Meanwhile, I’ve managed to get plenty of editing down – one of my lovely beta readers had given me plenty of notes, so I went through Miranda’s Tempest fixing some issues. Himself is currently going through a line edit for me. And the big bonus – on Thursday I finally managed to get together with my marvellous writing partner Mhairi, who I haven’t seen in faaar too long! It was lovely to catch up and natter about all things writerly with her.

I also managed to finish and submit a short story for an anthology – what was special about this one, was that I was asked to contribute… So I’m now fretting by hoping it is suitable and ticks all the boxes – and taking my mind off it by plunging into the last major edit of Dying for Space, Book 2 of the Sunblinded Trilogy. This week-end we’ve been working in the garden again as the weather continues to be fabulous. The best spring I can recall for years…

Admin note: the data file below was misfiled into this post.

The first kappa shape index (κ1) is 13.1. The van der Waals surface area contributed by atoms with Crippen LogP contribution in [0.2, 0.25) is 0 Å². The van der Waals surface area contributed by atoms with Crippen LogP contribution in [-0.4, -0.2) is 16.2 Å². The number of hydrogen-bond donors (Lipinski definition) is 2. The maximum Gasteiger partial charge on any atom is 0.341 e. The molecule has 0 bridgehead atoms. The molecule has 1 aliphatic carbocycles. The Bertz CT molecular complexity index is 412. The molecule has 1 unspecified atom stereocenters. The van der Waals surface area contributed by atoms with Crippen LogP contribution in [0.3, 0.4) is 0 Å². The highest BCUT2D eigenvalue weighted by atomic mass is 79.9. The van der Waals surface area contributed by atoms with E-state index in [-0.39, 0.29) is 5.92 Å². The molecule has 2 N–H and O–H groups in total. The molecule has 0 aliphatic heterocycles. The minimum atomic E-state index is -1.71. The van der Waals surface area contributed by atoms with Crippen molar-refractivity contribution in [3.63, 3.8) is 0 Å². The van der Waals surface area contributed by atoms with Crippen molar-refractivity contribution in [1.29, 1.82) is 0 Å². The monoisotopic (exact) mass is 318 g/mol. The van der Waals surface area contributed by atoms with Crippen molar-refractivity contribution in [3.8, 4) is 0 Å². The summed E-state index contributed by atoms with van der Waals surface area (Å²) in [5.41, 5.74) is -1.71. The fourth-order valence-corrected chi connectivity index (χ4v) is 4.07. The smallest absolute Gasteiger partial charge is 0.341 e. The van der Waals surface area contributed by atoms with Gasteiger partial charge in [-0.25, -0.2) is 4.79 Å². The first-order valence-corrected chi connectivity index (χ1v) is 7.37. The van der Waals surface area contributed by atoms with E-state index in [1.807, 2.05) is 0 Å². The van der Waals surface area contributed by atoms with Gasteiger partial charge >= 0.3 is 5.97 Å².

This week I have read:
Less Than a Treason – Book 21 of the Kate Shugak series by Dana Stabenow
Kate Shugak is a native Aleut working as a private investigator in Alaska. She’s 5’1″ tall, carrires a scar that runs from ear to ear across her throat, and owns a half-wolf, half-husky dog named Mutt. Resourceful, strong-willed, defiant, Kate is tougher than your average heroine—and she needs to be, to survive the worst the Alaskan wilds can throw at her. And throw their worst the wilds have: Kate and Mutt have both been shot.
This book immediately picks up from the cliffhanger ending of the previous instalment. I loved this one – the dual narrative works really well and it is always a great bonus when a crime novel gives an insight into a corner of the world I’ll never know. Alaska is revealed as a relentless environment that is nonetheless undergoing massive change.

A Hero’s Guide to Deadly Dragons – Book 6 of the How To Train Your Dragon series by Cressida Cowell